Students trade notes for cash offers cash rewards for students who submit their class notes to the Web site., a Web site devoted to providing study tools for college and high school students, has come up with a unique way of getting students to take good notes in class: paying them.

This year, the site started a rewards program that will offer cash to users in exchange for posting material online.

StudyBlue will offer $25 for every 25 files or flashcards provided by a student. Described on its homepage as an “online academic network,” the Web site will also pay $1 for every new user referred and 50 cents every time another student clicks on a user’s notes.

Payment through check or PayPal direct deposit will be available as soon as at least $25-worth of material is posted.

“We’re looking to give back to our active users,” said Ben Jedd, StudyBlue’s chief communications officer.
The Web site, which had previously hired “professional” note takers at about two dozen schools, expanded its pay program earlier this year.

Currently, more than 1,700 colleges, universities and high schools are included in the system, and tens of thousands of people have signed up.

“The Internet has gone unused in education,” Jedd said. “No generation knows the Internet better than current college students.”

StudyBlue requires a college or high school e-mail address. Students can browse through notes but are encouraged to sign up for their specific classes online. By listing what sections they are in, students can get instant access to any material already posted for a class.

The site offers notes and flashcards provided by students across the country along with the ability to connect with other people in users’ classes for online meetings and study sessions.

Jedd said the sharing notes feature has led to the creation of study organizations on many campuses.
“You’re connected with all the students in your class. It really adds efficiency,” he said. “We provide students with the tools to help them comfortably study with more efficiency.”

Sharing notes isn’t even the most popular of the site’s online tools. The flashcard function, designed to help before exams, is used the most.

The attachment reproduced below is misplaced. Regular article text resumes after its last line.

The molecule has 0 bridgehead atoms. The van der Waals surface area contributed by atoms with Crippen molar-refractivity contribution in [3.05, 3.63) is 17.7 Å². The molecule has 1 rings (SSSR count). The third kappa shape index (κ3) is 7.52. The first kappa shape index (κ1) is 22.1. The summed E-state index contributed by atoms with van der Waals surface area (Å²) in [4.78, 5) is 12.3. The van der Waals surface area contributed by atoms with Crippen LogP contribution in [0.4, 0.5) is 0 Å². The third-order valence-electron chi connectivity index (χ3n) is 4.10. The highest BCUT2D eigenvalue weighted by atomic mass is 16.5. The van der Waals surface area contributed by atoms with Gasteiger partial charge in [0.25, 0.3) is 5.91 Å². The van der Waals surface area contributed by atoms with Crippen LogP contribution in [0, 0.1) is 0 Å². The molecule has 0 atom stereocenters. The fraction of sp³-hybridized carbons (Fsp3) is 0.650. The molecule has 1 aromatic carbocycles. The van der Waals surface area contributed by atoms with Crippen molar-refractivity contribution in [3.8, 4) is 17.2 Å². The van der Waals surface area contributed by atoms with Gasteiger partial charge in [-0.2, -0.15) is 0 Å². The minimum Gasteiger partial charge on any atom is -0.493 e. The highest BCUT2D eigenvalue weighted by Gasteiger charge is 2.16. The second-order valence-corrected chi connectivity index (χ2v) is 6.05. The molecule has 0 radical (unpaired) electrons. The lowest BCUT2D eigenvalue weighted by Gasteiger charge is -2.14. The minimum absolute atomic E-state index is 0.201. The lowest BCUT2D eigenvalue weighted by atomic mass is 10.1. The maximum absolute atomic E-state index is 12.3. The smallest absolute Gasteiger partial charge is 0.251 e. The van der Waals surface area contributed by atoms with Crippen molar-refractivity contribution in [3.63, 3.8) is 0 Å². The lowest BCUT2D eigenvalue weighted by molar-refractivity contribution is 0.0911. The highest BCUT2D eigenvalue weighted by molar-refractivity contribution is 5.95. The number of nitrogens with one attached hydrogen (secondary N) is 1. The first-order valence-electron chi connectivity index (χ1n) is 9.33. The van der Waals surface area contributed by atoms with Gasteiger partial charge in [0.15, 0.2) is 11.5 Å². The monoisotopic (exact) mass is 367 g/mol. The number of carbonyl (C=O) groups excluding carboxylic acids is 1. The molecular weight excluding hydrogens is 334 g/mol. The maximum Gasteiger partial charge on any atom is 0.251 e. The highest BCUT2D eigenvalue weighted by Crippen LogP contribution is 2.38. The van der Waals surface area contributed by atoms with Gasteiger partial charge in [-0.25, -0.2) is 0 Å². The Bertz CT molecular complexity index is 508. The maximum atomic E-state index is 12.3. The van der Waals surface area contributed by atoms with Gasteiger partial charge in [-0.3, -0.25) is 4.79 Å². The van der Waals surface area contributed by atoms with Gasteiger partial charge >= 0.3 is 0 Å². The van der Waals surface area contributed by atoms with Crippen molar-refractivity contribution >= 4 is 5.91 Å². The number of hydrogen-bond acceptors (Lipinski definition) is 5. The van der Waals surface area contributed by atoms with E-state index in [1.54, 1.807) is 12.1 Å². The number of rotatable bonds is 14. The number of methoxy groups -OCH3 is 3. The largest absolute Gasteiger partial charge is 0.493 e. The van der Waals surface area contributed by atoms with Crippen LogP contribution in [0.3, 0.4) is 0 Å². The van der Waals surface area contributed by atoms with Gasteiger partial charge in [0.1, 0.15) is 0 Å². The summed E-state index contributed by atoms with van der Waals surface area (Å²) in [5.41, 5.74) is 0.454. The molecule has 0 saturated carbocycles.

StudyBlue not only makes memorization of terms easier, it reminds students what they need to study and how often. It also remembers which cards were missed the last time a user went through the pack.
Although notes and flashcards are provided by students, Jedd said there are high standards for everything that appears on StudyBlue.

“They’re really high quality, better than we could have wished. The coolest part is that we’re starting to see competition between students in their classes,” he said.

StudyBlue’s theory is that the best notes will get the most clicks. Thus, the best note takers will be paid the most, which will motivate students to provide accurate, comprehensive material for others.

The site’s staff examines incoming notes and flashcards to be sure there aren’t attempts to cheat the system.

“We’re monitoring every file that comes in the door,” Jedd said. “They have to be of high quality. They can’t be the professor’s notes. They have to be the student’s own work. It would be very difficult for someone to take advantage of our rewards program.”

Jedd said the Web site has gotten a positive reception from universities.

StudyBlue’s page includes a legal disclaimer, stating all work has to be the work of the user and not taken from class verbatim.

The site’s staff argues that in most cases, a student who misses class or needs help would go to a fellow student anyway. The idea is to simplify the process and make it easier to study and catch up on work.

“It’s really kind of obscene, the number of users who check notes for class,” Jedd said. “They are doing the work, but they want to compare other students’ notes to be sure they didn’t miss anything. It’s not for slacking off but for work.”

Gregory Weber can be reached at

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